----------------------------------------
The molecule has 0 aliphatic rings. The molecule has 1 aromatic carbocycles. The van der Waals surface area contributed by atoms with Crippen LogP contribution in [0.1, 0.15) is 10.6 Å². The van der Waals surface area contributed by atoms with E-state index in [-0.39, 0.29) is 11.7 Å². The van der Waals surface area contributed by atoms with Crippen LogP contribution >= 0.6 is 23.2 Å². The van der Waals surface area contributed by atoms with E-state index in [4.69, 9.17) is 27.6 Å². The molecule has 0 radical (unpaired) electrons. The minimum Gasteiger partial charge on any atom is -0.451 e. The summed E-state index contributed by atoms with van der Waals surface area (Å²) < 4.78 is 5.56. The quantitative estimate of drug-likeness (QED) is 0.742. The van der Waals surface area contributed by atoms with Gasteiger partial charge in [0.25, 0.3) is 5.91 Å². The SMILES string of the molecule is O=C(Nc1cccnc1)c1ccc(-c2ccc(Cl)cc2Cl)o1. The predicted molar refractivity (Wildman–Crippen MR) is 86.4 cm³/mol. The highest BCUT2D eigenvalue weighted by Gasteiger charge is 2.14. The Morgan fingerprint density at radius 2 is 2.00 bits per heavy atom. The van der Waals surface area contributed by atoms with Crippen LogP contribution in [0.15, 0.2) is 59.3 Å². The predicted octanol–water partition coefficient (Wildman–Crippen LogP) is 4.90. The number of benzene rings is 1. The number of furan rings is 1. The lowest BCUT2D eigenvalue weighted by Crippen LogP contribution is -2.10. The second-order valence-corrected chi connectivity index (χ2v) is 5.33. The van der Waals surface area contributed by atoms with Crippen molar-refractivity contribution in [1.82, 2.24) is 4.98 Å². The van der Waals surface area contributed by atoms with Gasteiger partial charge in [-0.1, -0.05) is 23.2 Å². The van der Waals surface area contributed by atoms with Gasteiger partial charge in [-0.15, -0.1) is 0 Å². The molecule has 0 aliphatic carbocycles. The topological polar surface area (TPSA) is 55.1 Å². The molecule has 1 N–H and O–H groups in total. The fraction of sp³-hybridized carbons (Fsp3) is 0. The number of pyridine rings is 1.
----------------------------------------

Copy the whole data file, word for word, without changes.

The molecule has 0 aliphatic rings. The molecule has 1 aromatic carbocycles. The van der Waals surface area contributed by atoms with Crippen LogP contribution in [0.1, 0.15) is 10.6 Å². The van der Waals surface area contributed by atoms with E-state index in [-0.39, 0.29) is 11.7 Å². The van der Waals surface area contributed by atoms with Crippen LogP contribution >= 0.6 is 23.2 Å². The van der Waals surface area contributed by atoms with E-state index in [4.69, 9.17) is 27.6 Å². The molecule has 0 radical (unpaired) electrons. The minimum Gasteiger partial charge on any atom is -0.451 e. The summed E-state index contributed by atoms with van der Waals surface area (Å²) < 4.78 is 5.56. The quantitative estimate of drug-likeness (QED) is 0.742. The van der Waals surface area contributed by atoms with Gasteiger partial charge in [0.25, 0.3) is 5.91 Å². The SMILES string of the molecule is O=C(Nc1cccnc1)c1ccc(-c2ccc(Cl)cc2Cl)o1. The predicted molar refractivity (Wildman–Crippen MR) is 86.4 cm³/mol. The highest BCUT2D eigenvalue weighted by Gasteiger charge is 2.14. The Morgan fingerprint density at radius 2 is 2.00 bits per heavy atom. The van der Waals surface area contributed by atoms with Crippen LogP contribution in [0.15, 0.2) is 59.3 Å². The predicted octanol–water partition coefficient (Wildman–Crippen LogP) is 4.90. The number of benzene rings is 1. The number of furan rings is 1. The lowest BCUT2D eigenvalue weighted by Crippen LogP contribution is -2.10. The second-order valence-corrected chi connectivity index (χ2v) is 5.33. The van der Waals surface area contributed by atoms with Crippen molar-refractivity contribution in [1.82, 2.24) is 4.98 Å². The van der Waals surface area contributed by atoms with Gasteiger partial charge in [-0.1, -0.05) is 23.2 Å². The van der Waals surface area contributed by atoms with Gasteiger partial charge in [-0.15, -0.1) is 0 Å². The molecule has 0 aliphatic carbocycles. The topological polar surface area (TPSA) is 55.1 Å². The molecule has 1 N–H and O–H groups in total. The fraction of sp³-hybridized carbons (Fsp3) is 0. The number of pyridine rings is 1.